The last twelve months have been so full of big happenings for me, it’s hard to believe it all fit into one year! Some events were terribly challenging: strings of trials that tested every ounce of my patience, peace, and perseverance. But these were offset by many things that were incredibly awesome and expansive. And in the end, all were lessons and experiences to help me grow for the year ahead.
There’s something about the end of the year that I find incredibly special. More so than even the first of January. For me, the last week of the year is a time to really reflect on everything in my life—to see where I thrived, and what parts of me, or the things important to me, might need extra attention or work. During this time, I contemplate and elaborate on all those crazy ideas that have been flitting in and out of my brain for the past twelve months, and I set realistic and attainable goals for the upcoming year. This final week of December is also a primary period for appreciation for me (even for all the “bad” parts of the year).
I love to acknowledge that thankfulness and appreciation by finishing the year with a simple, yet extraordinary, meal that really toasts the occasion.
This year, I’m going with scallops.
Scallops are one of those foods that I adore, but eat rarely. They seem a little too special for an everyday meal—at least the large sea scallops—so, I tend to save them for occasions that warrant such distinctive ingredients. And I appreciate them much more because they are such a rare treat.
Besides being pretty universally enjoyed, even by people who dislike other seafood, scallops have a ton going for them. For one, they are in season from October through March, which means the chances of finding beautiful, sweet, fresh specimens at this time of year are exceptionally good. Even if not, though, frozen scallops are a worthy substitute and defrost quickly.
Be sure to always choose “dry” scallops. “Wet” scallops have been soaked in a solution of phosphates to increase water weight. In addition to questionable nutrition and taste, they will never get that characteristic crunchy, golden-brown crust we see in photos.
Scallops are simple and incredibly quick to cook. They adapt well to many different cooking media, their delicate, sweet, briny flavor harmonizes with flavors from all over the world, and they can shine without much more than a sprinkling of salt and pepper.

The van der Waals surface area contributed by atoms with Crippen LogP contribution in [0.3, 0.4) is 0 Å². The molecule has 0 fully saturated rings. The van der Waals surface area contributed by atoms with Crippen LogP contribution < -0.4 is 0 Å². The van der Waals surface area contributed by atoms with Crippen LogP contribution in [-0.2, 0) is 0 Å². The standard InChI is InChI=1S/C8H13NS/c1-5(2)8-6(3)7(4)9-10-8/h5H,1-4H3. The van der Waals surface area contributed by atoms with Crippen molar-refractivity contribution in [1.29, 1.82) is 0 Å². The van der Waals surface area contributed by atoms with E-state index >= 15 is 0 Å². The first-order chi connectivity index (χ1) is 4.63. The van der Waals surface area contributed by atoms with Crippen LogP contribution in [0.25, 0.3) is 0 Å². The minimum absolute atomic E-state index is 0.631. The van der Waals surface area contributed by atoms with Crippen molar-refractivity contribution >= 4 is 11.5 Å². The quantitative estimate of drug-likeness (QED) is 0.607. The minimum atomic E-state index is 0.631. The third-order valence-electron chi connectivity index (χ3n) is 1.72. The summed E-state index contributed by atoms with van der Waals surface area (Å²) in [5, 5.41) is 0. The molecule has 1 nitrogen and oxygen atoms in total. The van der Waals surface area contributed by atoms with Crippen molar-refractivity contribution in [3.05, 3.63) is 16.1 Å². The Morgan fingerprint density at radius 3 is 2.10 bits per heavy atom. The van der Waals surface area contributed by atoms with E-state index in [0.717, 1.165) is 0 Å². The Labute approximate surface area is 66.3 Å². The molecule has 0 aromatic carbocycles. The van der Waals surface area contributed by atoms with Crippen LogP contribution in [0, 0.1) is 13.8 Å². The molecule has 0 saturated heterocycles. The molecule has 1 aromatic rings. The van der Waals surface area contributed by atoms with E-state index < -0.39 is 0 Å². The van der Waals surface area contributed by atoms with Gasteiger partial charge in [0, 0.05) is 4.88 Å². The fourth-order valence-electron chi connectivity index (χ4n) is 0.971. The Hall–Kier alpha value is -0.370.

They also pack a wallop of nutrition, like most food from the ocean, exceptionally high in vitamin B12 and iodine. A bonus for me, because even when I’m “indulging,” I still prefer to eat mindfully and nutritionally.
This recipe highlights the scallop’s beauty in an unadulterated, yet elegant, way. A handful of simple ingredients and a nod to another New Year’s Eve custom, champagne, seems like a flawless match, and really celebrates the occasion. The delicate sweetness of the scallop is beautifully enhanced by just a splash of bubbly.
The sauce uses a classic French technique called reduction, which concentrates flavor without adding thickeners. It’s one of the easiest sauce techniques and really lets the essence of the ingredients shine. It’s indulgent, silky, and rich with flavor.
This dish could be served on its own, but I like it with a little something to mop up all the tasty juices—a simple risotto, whipped potatoes, soft polenta, pasta, zucchini noodles, or, simply, a good crusty bread. A sophisticated, yet minimalist, salad with a small scattering of ingredients would be another perfect accompaniment for a meal worthy of one of the most special nights of the year.
Seared Sea Scallops in Bubbly Butter Sauce
Prep time: 5 minutes
Cook time: 15 minutes
12-20 large sea scallops (about 4-6 oz. per person)
Salt and cracked pepper
3 tablespoons butter, divided
1 large shallot, minced
½ cup dry champagne or white wine
1 cup heavy cream
Minced parsley, for garnish
- Prepare scallops by defrosting under running water, if frozen. Pat fresh or defrosted scallops dry with paper towel. The drier they are, the deeper the sear. Season scallops well with salt and pepper.
- Heat a large, heavy pan on the stovetop. Melt 1 tablespoon of the butter until foaming. Place scallops in pan, being careful not to crowd too much (divide into two batches, if necessary) and leave to sear, without touching, for about 2-3 minutes, until a deep brown crust is achieved. Turn scallops over with tongs or a spatula and sear the other side. Cook until firm and just cooked through, about 5-6 minutes total. Transfer scallops to a plate and set aside.
- Melt remaining butter in the pan and sauté the shallot until lightly golden. Add champagne and bring to a boil, gently scraping up all the scallop bits left in the pan.
- Boil until reduced by about 75%, then add the cream. Return to a boil and reduce until sauce lightly coats the back of a spoon, about 2-3 minutes.
- Return scallops to pan and heat through. Serve scallops with the side dishes of your choice, or bring the whole pan to the table with a loaf of bread and the remining bubbly.
Image from Briana Goodall.